A delightful doughnut window

Dessert from Dineamic’s corporate pastry chef Amy Arnold is so good, the pastries at Bar Siena could be the basis of their very own bakery. Technically, they are, as they’re served both in the restaurant and from a take-out window on Green Street, a restaurant within the restaurant called Bombobar. The bombolini ($3 each), overflowing with maple buttercream and dusted in fine sugar, are better than any doughnut coming out of dedicated emporiums such as Glazed and Infused or Stan’s Donuts. The caramel-noted honeycomb gelato ($5) rivals the best of Black Dog Gelato’s offerings, and the chocolate chip cannoli ($6), featuring a crispy crusted wafer-thin cannoli filled with dark chocolate sliver-adorned cream, is the best cannoli I’ve had since Pasticceria Natalina closed. The most sweet-toothed of bros will be sated.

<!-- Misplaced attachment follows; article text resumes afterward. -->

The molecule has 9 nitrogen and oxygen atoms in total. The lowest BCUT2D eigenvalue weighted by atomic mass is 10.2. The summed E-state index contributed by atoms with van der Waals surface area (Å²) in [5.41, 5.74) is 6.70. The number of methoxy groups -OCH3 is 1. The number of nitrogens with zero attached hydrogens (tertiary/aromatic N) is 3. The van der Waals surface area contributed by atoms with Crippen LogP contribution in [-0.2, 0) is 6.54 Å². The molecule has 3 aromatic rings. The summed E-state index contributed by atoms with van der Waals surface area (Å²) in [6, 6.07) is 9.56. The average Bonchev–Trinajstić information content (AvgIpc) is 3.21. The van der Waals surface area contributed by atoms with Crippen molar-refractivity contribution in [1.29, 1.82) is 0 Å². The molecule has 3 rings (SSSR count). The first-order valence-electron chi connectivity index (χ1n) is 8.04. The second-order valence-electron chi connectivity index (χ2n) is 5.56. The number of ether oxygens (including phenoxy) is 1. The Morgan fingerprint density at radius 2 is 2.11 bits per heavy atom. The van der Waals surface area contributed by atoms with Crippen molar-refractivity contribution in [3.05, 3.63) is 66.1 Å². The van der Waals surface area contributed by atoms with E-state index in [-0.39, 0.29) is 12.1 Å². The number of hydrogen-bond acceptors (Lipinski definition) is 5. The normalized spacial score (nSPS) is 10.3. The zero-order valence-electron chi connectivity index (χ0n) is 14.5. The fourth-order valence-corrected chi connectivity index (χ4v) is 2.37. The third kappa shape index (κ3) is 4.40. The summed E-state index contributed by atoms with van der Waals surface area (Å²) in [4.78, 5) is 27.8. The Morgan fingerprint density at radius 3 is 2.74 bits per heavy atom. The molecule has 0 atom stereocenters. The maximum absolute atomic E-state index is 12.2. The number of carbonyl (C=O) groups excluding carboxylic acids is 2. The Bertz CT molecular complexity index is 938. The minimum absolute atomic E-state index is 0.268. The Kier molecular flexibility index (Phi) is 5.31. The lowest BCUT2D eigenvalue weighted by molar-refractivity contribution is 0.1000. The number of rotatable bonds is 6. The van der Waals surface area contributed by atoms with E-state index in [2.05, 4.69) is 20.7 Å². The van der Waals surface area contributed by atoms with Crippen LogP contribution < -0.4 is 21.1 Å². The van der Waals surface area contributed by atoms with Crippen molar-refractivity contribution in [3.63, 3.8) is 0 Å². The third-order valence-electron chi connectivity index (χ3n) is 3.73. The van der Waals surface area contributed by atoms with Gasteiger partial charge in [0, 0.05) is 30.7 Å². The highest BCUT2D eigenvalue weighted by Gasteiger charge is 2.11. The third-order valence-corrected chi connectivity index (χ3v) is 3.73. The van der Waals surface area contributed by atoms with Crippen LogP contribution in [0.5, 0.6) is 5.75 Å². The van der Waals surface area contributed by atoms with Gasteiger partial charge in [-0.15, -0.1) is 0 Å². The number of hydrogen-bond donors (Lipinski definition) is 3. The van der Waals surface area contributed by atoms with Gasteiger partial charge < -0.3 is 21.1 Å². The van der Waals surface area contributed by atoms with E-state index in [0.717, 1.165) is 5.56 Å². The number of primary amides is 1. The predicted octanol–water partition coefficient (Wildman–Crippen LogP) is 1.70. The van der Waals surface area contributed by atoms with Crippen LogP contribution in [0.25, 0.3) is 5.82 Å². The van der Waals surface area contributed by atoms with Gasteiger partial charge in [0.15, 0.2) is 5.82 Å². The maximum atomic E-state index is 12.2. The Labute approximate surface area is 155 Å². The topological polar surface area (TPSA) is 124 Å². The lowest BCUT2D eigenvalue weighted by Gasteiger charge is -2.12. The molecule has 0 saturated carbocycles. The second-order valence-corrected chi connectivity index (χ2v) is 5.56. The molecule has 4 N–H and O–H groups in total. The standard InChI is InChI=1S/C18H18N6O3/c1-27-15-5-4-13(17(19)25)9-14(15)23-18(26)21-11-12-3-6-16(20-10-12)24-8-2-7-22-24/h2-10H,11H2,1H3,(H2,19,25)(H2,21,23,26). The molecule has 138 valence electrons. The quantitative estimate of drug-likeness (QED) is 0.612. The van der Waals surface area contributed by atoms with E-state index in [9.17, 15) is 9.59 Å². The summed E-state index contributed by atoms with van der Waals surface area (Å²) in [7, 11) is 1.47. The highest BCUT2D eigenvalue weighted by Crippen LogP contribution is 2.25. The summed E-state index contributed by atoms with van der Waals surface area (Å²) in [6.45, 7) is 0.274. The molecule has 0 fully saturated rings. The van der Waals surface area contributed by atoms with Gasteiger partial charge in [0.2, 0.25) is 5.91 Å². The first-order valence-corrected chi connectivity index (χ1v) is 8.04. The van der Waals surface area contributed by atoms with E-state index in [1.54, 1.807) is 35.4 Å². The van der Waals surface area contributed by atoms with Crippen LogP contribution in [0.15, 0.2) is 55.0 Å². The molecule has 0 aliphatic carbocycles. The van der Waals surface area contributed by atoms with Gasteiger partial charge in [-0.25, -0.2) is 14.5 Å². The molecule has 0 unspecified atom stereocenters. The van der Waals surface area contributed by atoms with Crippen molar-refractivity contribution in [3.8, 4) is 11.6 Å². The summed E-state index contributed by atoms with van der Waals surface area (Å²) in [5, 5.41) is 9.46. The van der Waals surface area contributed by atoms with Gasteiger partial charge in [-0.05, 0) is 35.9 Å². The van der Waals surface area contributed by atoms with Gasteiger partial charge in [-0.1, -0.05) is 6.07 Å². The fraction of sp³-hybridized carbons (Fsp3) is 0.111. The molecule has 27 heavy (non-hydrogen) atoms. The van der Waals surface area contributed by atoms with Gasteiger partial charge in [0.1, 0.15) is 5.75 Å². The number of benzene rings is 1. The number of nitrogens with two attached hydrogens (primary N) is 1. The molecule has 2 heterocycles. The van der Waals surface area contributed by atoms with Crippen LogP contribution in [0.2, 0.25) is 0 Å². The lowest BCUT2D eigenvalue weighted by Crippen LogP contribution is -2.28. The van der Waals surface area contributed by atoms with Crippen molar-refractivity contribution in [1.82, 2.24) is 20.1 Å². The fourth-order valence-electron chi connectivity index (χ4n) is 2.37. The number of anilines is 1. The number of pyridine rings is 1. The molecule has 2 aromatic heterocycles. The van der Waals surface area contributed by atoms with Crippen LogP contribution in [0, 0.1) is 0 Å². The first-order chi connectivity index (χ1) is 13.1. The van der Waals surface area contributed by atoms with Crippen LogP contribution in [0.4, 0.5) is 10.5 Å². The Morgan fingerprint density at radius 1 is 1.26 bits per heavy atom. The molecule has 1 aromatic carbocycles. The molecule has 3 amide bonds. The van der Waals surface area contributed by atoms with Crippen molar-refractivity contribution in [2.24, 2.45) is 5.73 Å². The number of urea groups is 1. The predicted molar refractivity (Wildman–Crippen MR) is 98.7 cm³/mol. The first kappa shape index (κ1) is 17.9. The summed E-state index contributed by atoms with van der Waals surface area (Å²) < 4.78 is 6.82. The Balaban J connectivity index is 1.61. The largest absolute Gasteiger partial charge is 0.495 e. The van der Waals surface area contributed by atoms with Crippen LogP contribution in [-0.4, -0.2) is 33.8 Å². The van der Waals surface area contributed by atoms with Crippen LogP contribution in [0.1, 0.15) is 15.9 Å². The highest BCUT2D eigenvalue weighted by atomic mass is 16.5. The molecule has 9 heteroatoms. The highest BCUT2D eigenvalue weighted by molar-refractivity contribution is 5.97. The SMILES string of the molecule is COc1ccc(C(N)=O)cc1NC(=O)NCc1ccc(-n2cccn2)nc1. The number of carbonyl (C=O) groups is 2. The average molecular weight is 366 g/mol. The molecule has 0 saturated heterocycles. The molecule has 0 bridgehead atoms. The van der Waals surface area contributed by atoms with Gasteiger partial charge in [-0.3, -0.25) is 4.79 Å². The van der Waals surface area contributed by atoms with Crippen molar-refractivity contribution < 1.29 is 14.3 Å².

Bottom Line: Bar Siena is a scene, but it’s a scene with killer pizza, pasta, Italian desserts and an incredible two-story-tall, LED-lighted olive tree art installation worth checking out.

Review: Bar Siena
832 W. Randolph St. 312-492-7775
Rating: *** (out of 4)

This article first appeared in Redeye in a different form.